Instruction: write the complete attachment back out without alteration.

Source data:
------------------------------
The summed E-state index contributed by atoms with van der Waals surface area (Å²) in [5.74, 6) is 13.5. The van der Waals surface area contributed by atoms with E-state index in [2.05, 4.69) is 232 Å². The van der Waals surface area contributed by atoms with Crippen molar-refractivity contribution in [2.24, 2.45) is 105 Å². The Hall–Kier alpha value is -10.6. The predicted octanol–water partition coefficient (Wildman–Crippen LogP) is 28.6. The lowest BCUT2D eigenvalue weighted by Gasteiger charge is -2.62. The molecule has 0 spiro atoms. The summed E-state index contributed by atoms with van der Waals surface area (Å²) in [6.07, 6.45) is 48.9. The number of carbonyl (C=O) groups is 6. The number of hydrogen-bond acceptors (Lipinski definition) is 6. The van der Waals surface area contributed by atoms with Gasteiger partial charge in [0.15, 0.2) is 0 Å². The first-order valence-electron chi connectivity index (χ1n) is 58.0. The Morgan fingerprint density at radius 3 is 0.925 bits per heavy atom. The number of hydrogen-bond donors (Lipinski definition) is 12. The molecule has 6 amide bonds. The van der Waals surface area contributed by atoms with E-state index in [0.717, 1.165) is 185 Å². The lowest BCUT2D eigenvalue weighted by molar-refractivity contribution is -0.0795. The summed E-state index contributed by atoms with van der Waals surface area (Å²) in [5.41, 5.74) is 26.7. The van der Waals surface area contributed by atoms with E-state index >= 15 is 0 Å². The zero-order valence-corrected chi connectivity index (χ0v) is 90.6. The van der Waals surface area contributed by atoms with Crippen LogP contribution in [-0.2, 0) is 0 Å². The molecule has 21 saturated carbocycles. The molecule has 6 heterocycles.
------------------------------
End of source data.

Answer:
The summed E-state index contributed by atoms with van der Waals surface area (Å²) in [5.74, 6) is 13.5. The van der Waals surface area contributed by atoms with E-state index in [2.05, 4.69) is 232 Å². The van der Waals surface area contributed by atoms with Crippen molar-refractivity contribution in [2.24, 2.45) is 105 Å². The Hall–Kier alpha value is -10.6. The predicted octanol–water partition coefficient (Wildman–Crippen LogP) is 28.6. The lowest BCUT2D eigenvalue weighted by Gasteiger charge is -2.62. The molecule has 0 spiro atoms. The summed E-state index contributed by atoms with van der Waals surface area (Å²) in [6.07, 6.45) is 48.9. The number of carbonyl (C=O) groups is 6. The number of hydrogen-bond acceptors (Lipinski definition) is 6. The van der Waals surface area contributed by atoms with Gasteiger partial charge in [0.15, 0.2) is 0 Å². The first-order valence-electron chi connectivity index (χ1n) is 58.0. The Morgan fingerprint density at radius 3 is 0.925 bits per heavy atom. The number of hydrogen-bond donors (Lipinski definition) is 12. The molecule has 6 amide bonds. The van der Waals surface area contributed by atoms with E-state index in [0.717, 1.165) is 185 Å². The lowest BCUT2D eigenvalue weighted by molar-refractivity contribution is -0.0795. The summed E-state index contributed by atoms with van der Waals surface area (Å²) in [5.41, 5.74) is 26.7. The van der Waals surface area contributed by atoms with E-state index >= 15 is 0 Å². The zero-order valence-corrected chi connectivity index (χ0v) is 90.6. The van der Waals surface area contributed by atoms with Crippen LogP contribution in [-0.2, 0) is 0 Å². The molecule has 21 saturated carbocycles. The molecule has 6 heterocycles.